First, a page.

Nov-15-07  goldenbear: <acirce> Difficult for me to believe, but it would seem you are right. Black has time for Kxd5. This is why I don't play silly openings like the Catalan, by the way. My instincts are often wrong about the evaluation. The up-side is that I still have never lost a tournament game after e4 c5 b4! though.
Nov-15-07  goldenbear: <Karpova> No doubt you are right about that.
Nov-15-07
Premium Chessgames Member
  whiteshark: <SickedChess <2. The hot blonde girl >>

This 'pink pullover' put him in a vegetative state.

Good camera work!

Nov-15-07
Premium Chessgames Member
  patzer2: <44.b4? might throw away the win> On the contrary, 44. b4!! initiates a winning passed pawn combination. Per Malcom Pein's analysis at http://www.chess.co.uk/twic/event/t..., White wins after <44.b4! axb3 45.axb3 Ka5 [45...Kc5 46.b4+; 45...Ng6 46.Ng4 Nf4 47.Nf6 followed by h4 and if 47...Ne2+ 48.Kd3 Nf4+ 49.Ke4 Kc5 50.Nxh7 Nxd5 51.g6 Ne7 52.g7 Ng8 53.Kf5 and Nf6 winning] 46.h4 Ng6 47.h5 Nf4 48.g6 hxg6 49.h6 g5 50.h7 Ng6 51.Kd3 [Shirov resigned in view of 51.Kd3 Kb4 52.Ke4 Kxb3 53.Kf5 Nh8 54.Kf6 Kc3 55.Kg7 b4 56.Kxh8 b3 57.Kg7 b2 58.Nd1+ Kc2 59.Nxb2] 1-O.>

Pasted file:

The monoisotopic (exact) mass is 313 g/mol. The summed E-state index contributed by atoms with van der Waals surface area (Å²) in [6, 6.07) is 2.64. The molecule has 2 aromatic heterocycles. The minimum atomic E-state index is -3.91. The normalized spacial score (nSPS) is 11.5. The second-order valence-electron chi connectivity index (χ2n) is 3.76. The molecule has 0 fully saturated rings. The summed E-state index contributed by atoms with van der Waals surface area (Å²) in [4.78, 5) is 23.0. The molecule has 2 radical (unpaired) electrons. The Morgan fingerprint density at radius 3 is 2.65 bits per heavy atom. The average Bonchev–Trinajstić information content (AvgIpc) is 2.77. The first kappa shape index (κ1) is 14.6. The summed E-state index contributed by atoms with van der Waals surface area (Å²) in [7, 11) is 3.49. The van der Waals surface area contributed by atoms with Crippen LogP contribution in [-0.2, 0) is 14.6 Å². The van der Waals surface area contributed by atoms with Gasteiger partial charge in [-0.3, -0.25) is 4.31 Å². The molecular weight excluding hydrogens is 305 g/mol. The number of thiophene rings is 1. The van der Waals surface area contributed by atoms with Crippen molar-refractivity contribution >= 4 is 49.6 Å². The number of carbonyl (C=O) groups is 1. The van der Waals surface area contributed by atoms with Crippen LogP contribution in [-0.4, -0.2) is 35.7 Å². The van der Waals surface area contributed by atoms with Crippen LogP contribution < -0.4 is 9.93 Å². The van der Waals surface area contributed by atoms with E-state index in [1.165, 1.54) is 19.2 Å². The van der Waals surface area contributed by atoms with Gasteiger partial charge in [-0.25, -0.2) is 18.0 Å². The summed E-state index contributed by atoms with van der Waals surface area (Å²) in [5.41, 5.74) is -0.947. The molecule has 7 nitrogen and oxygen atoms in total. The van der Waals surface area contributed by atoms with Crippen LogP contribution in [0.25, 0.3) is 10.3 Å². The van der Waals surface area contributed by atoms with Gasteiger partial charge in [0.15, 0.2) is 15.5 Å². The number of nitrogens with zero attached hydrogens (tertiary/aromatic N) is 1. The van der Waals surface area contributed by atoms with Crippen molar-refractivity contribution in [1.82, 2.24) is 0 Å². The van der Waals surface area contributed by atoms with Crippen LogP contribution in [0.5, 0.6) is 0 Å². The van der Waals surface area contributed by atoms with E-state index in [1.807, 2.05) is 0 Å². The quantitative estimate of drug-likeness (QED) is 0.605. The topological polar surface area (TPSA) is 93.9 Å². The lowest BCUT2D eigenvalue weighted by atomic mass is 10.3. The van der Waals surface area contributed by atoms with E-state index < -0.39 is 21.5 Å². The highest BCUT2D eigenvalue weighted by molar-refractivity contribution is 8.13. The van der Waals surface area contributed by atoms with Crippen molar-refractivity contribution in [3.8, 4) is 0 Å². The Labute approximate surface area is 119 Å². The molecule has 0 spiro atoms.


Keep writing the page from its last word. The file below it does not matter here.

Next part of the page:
Nov-16-07  notyetagm: <parisattack: ... I just can't figure out why the others keep playing into his strength? KID, anyone?>

Not that simple. Most players do not have the KID in their repertoire. Of the top players, only Radjabov and Topalov play the KID on a regular basis, especially Radjabov, who is the king of King's Indian.

Nov-16-07  ongyj: <parisattack: ... I just can't figure out why the others keep playing into his strength? KID, anyone?> Moreover, playing into your opponent's strength actually makes you a better player. If a 'positional' player sticks to positional play, his/her tactics would never improve. The same applies otherwise. It's a good learning experience, you know=) Kramnik once again demonstrates his strength in his Pet Catalan!
Nov-16-07  KamikazeAttack: notyetagm, I am looking forward to Kramnik taking on Radja's KID on a regular basis. Am ssure u r too.

Having seen the superb work Radja has put into the KID, 'am sure Kramnik has done some work and has something that is "not nice" for that little runt:).